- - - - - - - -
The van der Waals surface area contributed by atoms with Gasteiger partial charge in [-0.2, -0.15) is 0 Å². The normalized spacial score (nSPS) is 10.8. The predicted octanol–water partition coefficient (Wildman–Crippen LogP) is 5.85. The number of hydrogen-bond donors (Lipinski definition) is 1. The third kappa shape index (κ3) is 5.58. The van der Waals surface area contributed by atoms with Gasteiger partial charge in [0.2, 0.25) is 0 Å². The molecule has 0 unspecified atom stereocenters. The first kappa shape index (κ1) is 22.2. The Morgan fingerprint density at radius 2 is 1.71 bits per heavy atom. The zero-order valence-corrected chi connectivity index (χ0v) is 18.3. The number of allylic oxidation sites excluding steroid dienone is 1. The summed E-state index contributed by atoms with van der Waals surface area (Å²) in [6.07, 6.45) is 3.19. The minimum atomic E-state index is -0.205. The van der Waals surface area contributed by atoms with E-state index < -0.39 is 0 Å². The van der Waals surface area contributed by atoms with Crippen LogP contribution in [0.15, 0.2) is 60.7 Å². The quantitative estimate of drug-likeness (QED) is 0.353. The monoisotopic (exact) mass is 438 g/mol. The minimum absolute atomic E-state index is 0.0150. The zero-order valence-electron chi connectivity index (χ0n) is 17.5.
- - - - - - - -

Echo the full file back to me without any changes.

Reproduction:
The van der Waals surface area contributed by atoms with Gasteiger partial charge in [-0.2, -0.15) is 0 Å². The normalized spacial score (nSPS) is 10.8. The predicted octanol–water partition coefficient (Wildman–Crippen LogP) is 5.85. The number of hydrogen-bond donors (Lipinski definition) is 1. The third kappa shape index (κ3) is 5.58. The van der Waals surface area contributed by atoms with Gasteiger partial charge in [0.2, 0.25) is 0 Å². The molecule has 0 unspecified atom stereocenters. The first kappa shape index (κ1) is 22.2. The Morgan fingerprint density at radius 2 is 1.71 bits per heavy atom. The zero-order valence-corrected chi connectivity index (χ0v) is 18.3. The number of allylic oxidation sites excluding steroid dienone is 1. The summed E-state index contributed by atoms with van der Waals surface area (Å²) in [6.07, 6.45) is 3.19. The minimum atomic E-state index is -0.205. The van der Waals surface area contributed by atoms with E-state index < -0.39 is 0 Å². The van der Waals surface area contributed by atoms with Crippen LogP contribution in [0.15, 0.2) is 60.7 Å². The quantitative estimate of drug-likeness (QED) is 0.353. The monoisotopic (exact) mass is 438 g/mol. The minimum absolute atomic E-state index is 0.0150. The zero-order valence-electron chi connectivity index (χ0n) is 17.5.